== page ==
Smiles and Serenity

By Surya Mehta

Sandra Seidel, a University of Virginia assistant dean for undergraduate students as well as a professor of biology and mindfulness, has touched many with her kind heart and open spirit. She can be seen around Grounds sharing smiles and advice with students. In constant practice of mindfulness, active gratitude, and kindness, Seidel prioritizes a positive mindset in all her endeavors.
Seidel’s “Mindfulness: Awareness and Habit” and “Mindfulness Practices” courses are not the only places that students can witness her spiritual teachings. Her “Human Biology and Disease” lectures involve mindfulness practices as well. It is not uncommon for Seidel to begin a class with three deep breaths or other calming activities of this nature. She encourages her students to train their minds to live presently, let go of outside stress, and recognize gratitude. Seidel explains that with practice, “we can train our minds to see positivity, kindness, and love.” Recognizing the constant pressure felt by students, she does her best to promote gratitude and kindness in her work around the University. Seidel comments, “I want to be the person that helps make college students have a good experience”.


Not only does Dean Seidel fill her lectures with mindfulness, but she also strives to learn more about kindness outside of the classroom. Her office is decorated with artwork from students, spiritual reminders, and even a gratitude medallion, a small trinket given to her to remind her to give thanks. Her practices started when she was coping with grief in her own life. As she struggled through these issues, she discovered the practice of mindfulness. She worked with both friends and experts to develop her practice and escape her grief. Looking back on her difficult journey, she says, “I never want my students to have to go through the same suffering that I did.” In response to grief, discomfort, and pain, Seidel learned to dedicate her mindset to believing in a positive outcome. “What we think, we become”, she remarks. “I have to believe that kindness begets kindness, and that we’ll always come out on the other side”.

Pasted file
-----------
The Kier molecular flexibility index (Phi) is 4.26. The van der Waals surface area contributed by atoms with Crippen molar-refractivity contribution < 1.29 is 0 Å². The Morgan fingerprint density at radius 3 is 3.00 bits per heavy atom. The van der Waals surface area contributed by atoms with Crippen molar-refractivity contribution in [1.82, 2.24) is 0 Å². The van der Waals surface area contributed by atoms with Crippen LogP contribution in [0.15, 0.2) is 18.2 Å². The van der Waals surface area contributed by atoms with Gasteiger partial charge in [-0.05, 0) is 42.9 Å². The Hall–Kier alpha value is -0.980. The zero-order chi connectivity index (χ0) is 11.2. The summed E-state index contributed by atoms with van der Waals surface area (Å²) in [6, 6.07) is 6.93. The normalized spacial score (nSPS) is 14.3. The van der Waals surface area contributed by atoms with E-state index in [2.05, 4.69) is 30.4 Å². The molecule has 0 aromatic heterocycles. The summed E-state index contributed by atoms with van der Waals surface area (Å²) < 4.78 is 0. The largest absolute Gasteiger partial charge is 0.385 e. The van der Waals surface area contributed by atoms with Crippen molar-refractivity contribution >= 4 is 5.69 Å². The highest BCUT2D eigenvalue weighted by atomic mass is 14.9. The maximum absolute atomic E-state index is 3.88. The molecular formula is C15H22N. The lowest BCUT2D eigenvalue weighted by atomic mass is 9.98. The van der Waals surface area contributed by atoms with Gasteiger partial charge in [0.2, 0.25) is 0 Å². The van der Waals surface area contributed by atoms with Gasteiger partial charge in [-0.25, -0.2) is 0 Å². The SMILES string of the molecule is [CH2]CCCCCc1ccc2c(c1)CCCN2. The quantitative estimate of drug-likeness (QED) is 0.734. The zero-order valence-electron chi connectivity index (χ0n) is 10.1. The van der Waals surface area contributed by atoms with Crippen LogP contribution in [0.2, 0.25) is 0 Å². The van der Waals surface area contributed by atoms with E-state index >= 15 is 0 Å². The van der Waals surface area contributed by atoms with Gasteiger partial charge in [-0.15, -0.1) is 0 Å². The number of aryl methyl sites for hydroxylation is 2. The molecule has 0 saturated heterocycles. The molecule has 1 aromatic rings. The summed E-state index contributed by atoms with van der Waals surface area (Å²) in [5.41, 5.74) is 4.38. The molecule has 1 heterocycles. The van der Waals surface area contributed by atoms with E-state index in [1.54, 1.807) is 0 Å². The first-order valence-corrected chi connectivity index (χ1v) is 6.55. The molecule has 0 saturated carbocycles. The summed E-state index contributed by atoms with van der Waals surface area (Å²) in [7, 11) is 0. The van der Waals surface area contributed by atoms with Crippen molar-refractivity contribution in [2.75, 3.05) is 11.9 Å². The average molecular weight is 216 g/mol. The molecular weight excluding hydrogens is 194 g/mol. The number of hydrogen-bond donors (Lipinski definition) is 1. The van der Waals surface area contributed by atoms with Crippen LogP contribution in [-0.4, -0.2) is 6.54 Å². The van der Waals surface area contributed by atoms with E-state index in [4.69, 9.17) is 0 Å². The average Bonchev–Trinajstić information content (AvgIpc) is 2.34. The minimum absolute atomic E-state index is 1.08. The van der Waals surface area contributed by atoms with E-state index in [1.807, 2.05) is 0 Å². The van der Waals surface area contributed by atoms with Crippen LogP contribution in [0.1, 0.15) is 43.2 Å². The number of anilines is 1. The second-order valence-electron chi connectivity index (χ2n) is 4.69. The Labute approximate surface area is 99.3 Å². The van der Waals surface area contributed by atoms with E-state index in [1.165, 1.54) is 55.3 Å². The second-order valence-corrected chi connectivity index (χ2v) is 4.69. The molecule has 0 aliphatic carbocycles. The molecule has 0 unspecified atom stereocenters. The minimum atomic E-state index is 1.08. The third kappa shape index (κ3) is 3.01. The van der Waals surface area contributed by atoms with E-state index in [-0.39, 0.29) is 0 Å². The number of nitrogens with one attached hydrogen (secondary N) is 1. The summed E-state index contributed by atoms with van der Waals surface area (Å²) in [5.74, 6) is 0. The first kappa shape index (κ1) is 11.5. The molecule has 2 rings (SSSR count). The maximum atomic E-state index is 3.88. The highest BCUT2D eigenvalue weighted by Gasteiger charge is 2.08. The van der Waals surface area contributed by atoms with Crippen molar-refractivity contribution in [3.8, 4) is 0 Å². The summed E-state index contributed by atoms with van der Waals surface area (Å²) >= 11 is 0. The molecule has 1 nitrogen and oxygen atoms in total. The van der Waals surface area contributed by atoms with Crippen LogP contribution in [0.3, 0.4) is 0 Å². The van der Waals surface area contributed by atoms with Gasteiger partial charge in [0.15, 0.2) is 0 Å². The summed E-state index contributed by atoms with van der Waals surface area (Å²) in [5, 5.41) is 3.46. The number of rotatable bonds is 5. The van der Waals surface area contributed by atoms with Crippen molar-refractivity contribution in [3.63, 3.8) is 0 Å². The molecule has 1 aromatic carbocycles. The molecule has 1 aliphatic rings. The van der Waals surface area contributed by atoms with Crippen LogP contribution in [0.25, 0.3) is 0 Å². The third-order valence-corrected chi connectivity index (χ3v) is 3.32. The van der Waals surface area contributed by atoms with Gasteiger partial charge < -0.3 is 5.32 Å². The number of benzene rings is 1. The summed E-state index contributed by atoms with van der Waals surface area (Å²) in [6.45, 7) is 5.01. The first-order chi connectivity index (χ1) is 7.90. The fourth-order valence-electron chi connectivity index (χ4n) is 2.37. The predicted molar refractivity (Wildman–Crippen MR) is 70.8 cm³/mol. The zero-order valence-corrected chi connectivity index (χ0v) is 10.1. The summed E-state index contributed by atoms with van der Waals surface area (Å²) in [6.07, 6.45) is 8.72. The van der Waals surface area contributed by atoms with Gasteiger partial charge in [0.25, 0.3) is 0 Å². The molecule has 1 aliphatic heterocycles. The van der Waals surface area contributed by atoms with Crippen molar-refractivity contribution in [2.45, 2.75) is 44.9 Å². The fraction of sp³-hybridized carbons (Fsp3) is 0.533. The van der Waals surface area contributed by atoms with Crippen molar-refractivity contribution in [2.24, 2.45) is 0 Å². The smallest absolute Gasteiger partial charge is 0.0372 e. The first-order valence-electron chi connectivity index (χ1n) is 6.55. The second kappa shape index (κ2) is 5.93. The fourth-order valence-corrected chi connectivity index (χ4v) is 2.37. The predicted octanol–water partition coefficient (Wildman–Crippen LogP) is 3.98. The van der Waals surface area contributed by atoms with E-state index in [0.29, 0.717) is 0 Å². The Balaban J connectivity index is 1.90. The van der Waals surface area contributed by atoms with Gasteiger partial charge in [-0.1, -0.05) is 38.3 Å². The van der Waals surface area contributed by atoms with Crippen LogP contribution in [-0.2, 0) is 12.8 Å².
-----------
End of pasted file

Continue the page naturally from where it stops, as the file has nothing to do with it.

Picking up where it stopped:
Although Dean Seidel successfully expresses positivity and kindness every day, it is not without challenges. She has faced many obstacles throughout her journey, but believes that her mindset is stronger than the hardships that threaten her. “The biggest challenge is forgiveness.”, she states. “If we don’t forgive, then those emotions develop into hate. That’s not what I’m about.” Seidel sees the best in people, believing that individuals who commit hateful acts must be suffering themselves. She works to find a balance between empathizing with those people and protecting herself because, as she remarked, “forgiveness is where the healing begins”.
When asked about her role models, Seidel quickly replied with her fellow teachers and mindfulness instructors. Throughout her journey, she has met many like-minded individuals that became close friends as they shared common interests. She credits these role models as being the friends who have given her the courage to start teaching mindfulness courses. Particularly, she mentions Sam Green, another professor at UVA who teaches “Mindfulness Practices”, as the peer who inspired her to share her learnings with students. Now, Dean Seidel is ecstatic about her job as a mindfulness instructor. She exclaims, “How crazy is that? I get to do this for a living!” Seidel’s classes allow her to explore mindfulness and share her findings with others.
Dean Seidel has become an admired professor, dean, and friend to many students throughout her years at UVA. Her decorated office is always open, whether students need help with academics, personal struggles, or a difficult yoga pose. Her constant optimism is contagious, and she has taught her students to recognize the positive parts of every day. An inspiration for students and faculty alike, her practice of mindfulness and kindness continues to spread smiles at the university and beyond.

Shreyas Hariharan